black lives matter

Your Black Square Instagram Isn’t Helping

Photo: Instagram

There’s a good chance your Instagram feed today is an endless scroll of black boxes. This phenomenon morphed from a campaign started by two black music-industry veterans, Jamila Thomas, senior director of marketing at Atlantic Records, and Brianna Agyemang, senior artist campaign manager at Apple-owned music talent development firm Platoon. (Agyemang also used to work at Atlantic Records.) “Your black executives, artists, managers, staff, colleagues are drained, traumatized, hurt, scared, and angry,” Thomas wrote on Instagram. “I don’t want to sit on your Zoom calls talking about the black artists who are making you so much money, if you fail to address what’s happening to black people right now.” Together, they started a campaign called #THESHOWMUSTBEPAUSED, asking their colleagues in the music and entertainment space to “pause” work on Tuesday, June 2, in solidarity with the Black community.

That day is today and instead of using this movement to reflect on how Black artists fuel culture and sharing resources support ongoing solidarity protests around the country, #THESHOWMUSTBEPAUSED has been co-opted by well-intentioned Instagrammers clogging up the #BlackLivesMatter feed. If you search the hashtag on the app, you’ll find almost nothing but black square posts. A number of black artists, including Kehlani and Little Nas X, have pointed out how this is ultimately an ineffective way to help, given that Instagram is a vital tool for organizing. A great example is the @justiceforgeorgenyc account, a centralized hub for information on daily protests in New York City. A flood of black squares wastes useful digital space that could be devoted to the real cause.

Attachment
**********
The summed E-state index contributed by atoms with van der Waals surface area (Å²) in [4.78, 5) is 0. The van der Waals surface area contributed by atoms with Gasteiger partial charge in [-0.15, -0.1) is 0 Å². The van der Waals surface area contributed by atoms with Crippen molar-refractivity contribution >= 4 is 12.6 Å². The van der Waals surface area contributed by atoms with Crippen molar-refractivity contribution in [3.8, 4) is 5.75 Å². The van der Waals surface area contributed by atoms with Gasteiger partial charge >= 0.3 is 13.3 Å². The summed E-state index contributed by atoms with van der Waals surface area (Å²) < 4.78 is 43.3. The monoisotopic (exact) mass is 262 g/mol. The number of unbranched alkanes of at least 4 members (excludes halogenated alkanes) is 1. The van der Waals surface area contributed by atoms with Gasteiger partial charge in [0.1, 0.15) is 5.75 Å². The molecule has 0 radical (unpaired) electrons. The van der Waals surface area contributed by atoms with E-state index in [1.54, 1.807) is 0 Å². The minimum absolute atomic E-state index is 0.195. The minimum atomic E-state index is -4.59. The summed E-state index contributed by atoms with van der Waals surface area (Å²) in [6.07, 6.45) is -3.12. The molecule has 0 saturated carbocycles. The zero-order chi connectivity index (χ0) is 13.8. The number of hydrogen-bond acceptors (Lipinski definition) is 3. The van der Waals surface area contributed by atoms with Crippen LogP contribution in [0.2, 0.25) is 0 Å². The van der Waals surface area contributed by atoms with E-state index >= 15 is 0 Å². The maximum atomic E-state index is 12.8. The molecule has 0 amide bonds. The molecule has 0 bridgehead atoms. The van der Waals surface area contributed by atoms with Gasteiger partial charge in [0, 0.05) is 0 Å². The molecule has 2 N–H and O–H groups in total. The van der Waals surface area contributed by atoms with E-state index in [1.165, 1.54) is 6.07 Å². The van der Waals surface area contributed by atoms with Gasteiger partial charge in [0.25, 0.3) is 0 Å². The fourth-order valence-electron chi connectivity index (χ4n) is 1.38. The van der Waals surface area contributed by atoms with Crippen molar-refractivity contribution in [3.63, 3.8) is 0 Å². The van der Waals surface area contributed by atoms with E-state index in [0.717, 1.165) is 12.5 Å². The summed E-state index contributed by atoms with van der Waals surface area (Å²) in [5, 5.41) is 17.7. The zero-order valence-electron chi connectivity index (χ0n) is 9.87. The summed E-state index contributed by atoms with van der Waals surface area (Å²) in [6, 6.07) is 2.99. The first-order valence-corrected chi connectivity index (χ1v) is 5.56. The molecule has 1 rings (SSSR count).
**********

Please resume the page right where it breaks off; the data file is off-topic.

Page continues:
If you have already posted a black square using the hashtag, simply remove it by tapping the three dots on the upper-right-hand corner of the post. You might have seen information swirling on Instagram that removing the hashtag does not remove the post from the feed. Instagram confirmed to Vulture that if you delete the hashtag, it does remove the post from the feed, though it takes a little time to take effect. “If you edit your post to remove a hashtag, your post will no longer be shown on that hashtag page. In some cases, it may take up to ten minutes for the post to be removed once you edit the post,” a spokesperson said. Alternatively, you could just delete your black square altogether and devote that space to amplifying BIPOC voices, sharing protest information, linking to places to donate money and goods, and urging your followers to do the same.

Your Black Square Instagram Isn’t Helping